Bottom line is, when you see an online company based in Sri Lanka that promises six logo designs and unlimited revisions, just know that it is too good to be true. As Jim, the author of the experiment wrote: “…promising six logo designs, unlimited revisions, and a 1-3 day turnaround. Who needs messy things like research, insight, or even a modicum of information about my business, when I can have unlimited revisions? I quickly gave them my information, credit card number, social security number, and bank account routing number, and we were off to the races.” Even though the project was a decoy, one year later; the fake Cheeses Of Nazareth Company is still waiting for the right identity. I rest my case.

See the full yearlong experiment: http://www.160over90.com/blog/2009/02/17/the-50-dollar-logo-experiment/

David Morin B.V.A.
Brand Artist

Friday, February 20, 2009

The Ultimate reward

Whatever we are graphic or web designer, I fondly believe that nothing comes closer from heaven than when a client tells you that you did such a great job that he cannot decide on a design and he will test both skins you created for his web strategy. Well, that situation happened to me not too long ago as I was invited to submit UI designs with different look & Feel to revamp an online corporation.

The client, Companies Incorporated is a very successful and trusted provider of business filing, incorporating, LLC and corporation formation services, as they are the Corporation Company Rated #1 in Customer Satisfaction.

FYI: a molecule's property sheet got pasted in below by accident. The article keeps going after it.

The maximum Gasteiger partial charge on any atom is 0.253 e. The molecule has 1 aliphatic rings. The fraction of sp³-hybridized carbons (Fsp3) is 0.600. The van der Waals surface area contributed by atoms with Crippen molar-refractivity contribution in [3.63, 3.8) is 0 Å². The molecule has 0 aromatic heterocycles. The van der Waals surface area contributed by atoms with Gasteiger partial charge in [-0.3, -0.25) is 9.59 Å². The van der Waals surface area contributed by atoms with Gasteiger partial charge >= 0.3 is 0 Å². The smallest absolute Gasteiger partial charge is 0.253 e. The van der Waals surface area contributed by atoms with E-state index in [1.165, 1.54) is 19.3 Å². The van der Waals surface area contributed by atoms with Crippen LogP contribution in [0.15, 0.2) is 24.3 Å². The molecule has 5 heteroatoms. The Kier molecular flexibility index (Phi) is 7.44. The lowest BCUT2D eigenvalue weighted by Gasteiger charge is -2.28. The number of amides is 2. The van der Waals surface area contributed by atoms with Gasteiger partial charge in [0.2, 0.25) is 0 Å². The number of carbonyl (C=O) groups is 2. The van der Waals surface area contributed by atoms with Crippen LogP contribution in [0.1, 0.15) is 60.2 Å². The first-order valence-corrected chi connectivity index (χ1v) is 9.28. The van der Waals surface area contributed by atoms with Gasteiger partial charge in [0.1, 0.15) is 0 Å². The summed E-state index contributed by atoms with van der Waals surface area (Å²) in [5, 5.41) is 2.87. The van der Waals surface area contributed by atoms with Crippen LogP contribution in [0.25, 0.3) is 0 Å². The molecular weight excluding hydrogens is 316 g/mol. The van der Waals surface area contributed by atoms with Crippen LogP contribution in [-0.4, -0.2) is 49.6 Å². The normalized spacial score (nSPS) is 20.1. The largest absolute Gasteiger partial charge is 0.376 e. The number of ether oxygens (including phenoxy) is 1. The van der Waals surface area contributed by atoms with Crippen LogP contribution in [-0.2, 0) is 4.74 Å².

Companies Incorporated always believed in branding, but never invested the time or resources required, to develop a brand that matched their aspirations. As the competition was growing bigger stronger in their field though, Companies Incorporated eventually felt the need to visually revamp brand to visually reposition them back at the top, were it belong, and keep their ranking in the market.

I decided to test three different approaches, one needed to be dropped as it was too dark which, from a legal point of view send the wrong message as the new age of business is based on transparency.

Submitted Designs
The two other designs where built around the idea of transparency and simplicity. Therefore I used big images, featuring an obvious and warm human presence. The layout is built on a white background with iPhone's like icons to ease and improve user's experience. Some minor tweaks later, the two new skins were ready to be tested.

Approved Designs
David Morin B.V.A.
Brand Artist

Monday, February 9, 2009

Cash4Gold rocks! That advertising snobs like it or not.

All right, everybody has his favorites but wait. As stated in another post, I always end up fighting with friends on who’s the big winner and big looser because I always question the effectiveness first. Last weekend, during the equivalent of the Cannes’ Lions, we witnessed something unique which makes it probably the most interesting Super Bowl ever for advertising.

First of all, America is getting through one of the worst economic situation since the great depression (actually, we’re half way there with a real unemployment rate that is somewhere around 15%). Because of that situation NBC had hard time to sell all its spots (I remember 5 days before the event, I was reading on Adage.com that NBC still had good spots available… something never seen before), we already knew right there that they would be forced to accept some weak spots to fill the gaps. That extreme measure taken from NBC led to the biggest controversy the next day; “What the hell was Cash4Gold with freakin Ed McMahon doing in Super Bowl XLIII?”